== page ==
Brazilian Stories, show that was on display at the São Paulo Museum of Art, Masp, between August and October, portrayed a dilemma of art institutions in a very explicit way: while exhibitions seek to create inclusive narratives and review the history of art itself, these The themes reveal themselves to be somewhat hypocritical, since the museum's decision-making centers are patriarchal, white and elitist.
What is the use of denouncing in the catalog that “the discipline of art history (...) is the most powerful and lasting apparatus of imperialism and colonization”, if the MASP power centers continue with an immense majority that does not include “the so-called peoples”? native, indigenous, inferior, subordinated, subaltern and non-white”, to use terms used in the exhibition catalog itself.
In a way, this tension between inclusion and privilege was quite explicit by curators Clarissa Diniz and Sandra Benites, last May, when they left the module resumptions, Brazilian Stories, accusing the museum of censoring selected images of the Movimento Sem Terra, the MST🇧🇷 The controversy unfolded in several layers, leading Benites, months earlier celebrated as the first indigenous curator of a Brazilian museum, to point out that her appointment did not reflect inclusion, and that Masp reproduced a “colonial system”, as she stated to magazine Brazil of Fact.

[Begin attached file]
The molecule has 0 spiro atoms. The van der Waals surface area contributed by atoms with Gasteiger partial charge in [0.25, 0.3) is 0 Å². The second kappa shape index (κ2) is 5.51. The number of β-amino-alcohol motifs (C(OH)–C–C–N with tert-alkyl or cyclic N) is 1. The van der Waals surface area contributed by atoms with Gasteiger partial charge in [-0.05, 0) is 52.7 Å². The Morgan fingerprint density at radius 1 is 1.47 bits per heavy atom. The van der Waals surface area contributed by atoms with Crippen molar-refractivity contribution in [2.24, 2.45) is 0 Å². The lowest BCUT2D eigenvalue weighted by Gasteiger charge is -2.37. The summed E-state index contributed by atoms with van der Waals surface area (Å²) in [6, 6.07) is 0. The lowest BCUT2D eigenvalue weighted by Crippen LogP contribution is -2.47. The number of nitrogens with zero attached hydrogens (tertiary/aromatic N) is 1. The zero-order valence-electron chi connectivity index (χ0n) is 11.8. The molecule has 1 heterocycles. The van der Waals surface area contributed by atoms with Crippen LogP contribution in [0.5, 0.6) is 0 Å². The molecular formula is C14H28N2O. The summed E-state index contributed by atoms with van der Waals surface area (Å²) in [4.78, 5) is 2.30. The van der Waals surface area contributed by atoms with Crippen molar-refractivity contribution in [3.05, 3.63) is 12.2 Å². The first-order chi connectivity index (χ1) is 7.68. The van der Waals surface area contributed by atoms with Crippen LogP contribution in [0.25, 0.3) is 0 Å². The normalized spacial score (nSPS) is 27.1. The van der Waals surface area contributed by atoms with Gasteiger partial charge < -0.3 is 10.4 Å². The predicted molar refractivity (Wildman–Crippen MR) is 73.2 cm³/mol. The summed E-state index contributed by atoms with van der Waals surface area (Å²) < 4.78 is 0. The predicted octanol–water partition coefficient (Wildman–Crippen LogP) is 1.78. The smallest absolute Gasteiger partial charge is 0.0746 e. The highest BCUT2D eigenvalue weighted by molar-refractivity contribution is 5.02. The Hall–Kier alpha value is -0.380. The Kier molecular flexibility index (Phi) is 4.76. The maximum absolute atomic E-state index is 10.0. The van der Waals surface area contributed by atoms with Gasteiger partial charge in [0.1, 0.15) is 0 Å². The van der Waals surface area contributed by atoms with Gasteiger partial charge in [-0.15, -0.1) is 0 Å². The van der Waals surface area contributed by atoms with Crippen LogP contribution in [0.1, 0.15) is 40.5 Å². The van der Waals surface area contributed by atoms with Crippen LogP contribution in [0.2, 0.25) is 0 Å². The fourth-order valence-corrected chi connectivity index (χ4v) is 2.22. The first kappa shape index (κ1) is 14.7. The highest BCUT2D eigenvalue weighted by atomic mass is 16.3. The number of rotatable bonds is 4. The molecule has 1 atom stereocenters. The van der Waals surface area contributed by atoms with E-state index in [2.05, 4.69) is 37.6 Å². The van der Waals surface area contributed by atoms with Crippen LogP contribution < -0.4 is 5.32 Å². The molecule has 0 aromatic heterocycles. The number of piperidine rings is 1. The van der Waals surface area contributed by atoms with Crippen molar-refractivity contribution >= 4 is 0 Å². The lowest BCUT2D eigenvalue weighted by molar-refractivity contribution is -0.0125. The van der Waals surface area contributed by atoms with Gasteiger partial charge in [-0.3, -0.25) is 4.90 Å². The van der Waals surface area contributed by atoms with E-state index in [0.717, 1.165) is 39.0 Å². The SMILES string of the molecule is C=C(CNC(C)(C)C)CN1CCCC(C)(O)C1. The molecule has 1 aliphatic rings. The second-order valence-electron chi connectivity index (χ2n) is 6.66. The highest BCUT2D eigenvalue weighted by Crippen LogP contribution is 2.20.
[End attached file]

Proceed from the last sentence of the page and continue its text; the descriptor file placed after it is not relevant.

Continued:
After several negotiations, Diniz and Benites returned to the show conquering more than the exposure of the MST's own photos, until then prohibited. First, they ensured the free distribution of posters of those images, as National March for Agrarian Reform, by João Zinclar, when the museum's first suggestion was to acquire the images for its collection. With this, the curatorship reversed the marketing logic of ownership and ensured that the works multiplied outside Masp.